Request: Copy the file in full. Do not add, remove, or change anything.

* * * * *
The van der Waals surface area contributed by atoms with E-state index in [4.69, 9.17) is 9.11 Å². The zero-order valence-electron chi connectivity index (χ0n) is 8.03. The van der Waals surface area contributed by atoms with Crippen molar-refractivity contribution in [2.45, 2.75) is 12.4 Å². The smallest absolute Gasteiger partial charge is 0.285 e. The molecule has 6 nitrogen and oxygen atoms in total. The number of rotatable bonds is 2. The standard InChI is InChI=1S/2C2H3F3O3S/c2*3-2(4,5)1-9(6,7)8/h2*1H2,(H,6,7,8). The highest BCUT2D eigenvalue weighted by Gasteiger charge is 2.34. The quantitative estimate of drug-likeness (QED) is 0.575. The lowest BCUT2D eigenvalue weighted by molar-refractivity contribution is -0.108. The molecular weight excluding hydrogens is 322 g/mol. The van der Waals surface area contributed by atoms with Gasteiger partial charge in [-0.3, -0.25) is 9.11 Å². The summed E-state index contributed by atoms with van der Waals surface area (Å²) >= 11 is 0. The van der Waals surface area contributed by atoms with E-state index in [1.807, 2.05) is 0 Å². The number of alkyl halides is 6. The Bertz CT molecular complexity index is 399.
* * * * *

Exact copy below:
The van der Waals surface area contributed by atoms with E-state index in [4.69, 9.17) is 9.11 Å². The zero-order valence-electron chi connectivity index (χ0n) is 8.03. The van der Waals surface area contributed by atoms with Crippen molar-refractivity contribution in [2.45, 2.75) is 12.4 Å². The smallest absolute Gasteiger partial charge is 0.285 e. The molecule has 6 nitrogen and oxygen atoms in total. The number of rotatable bonds is 2. The standard InChI is InChI=1S/2C2H3F3O3S/c2*3-2(4,5)1-9(6,7)8/h2*1H2,(H,6,7,8). The highest BCUT2D eigenvalue weighted by Gasteiger charge is 2.34. The quantitative estimate of drug-likeness (QED) is 0.575. The lowest BCUT2D eigenvalue weighted by molar-refractivity contribution is -0.108. The molecular weight excluding hydrogens is 322 g/mol. The van der Waals surface area contributed by atoms with Gasteiger partial charge in [-0.3, -0.25) is 9.11 Å². The summed E-state index contributed by atoms with van der Waals surface area (Å²) >= 11 is 0. The van der Waals surface area contributed by atoms with E-state index in [1.807, 2.05) is 0 Å². The number of alkyl halides is 6. The Bertz CT molecular complexity index is 399.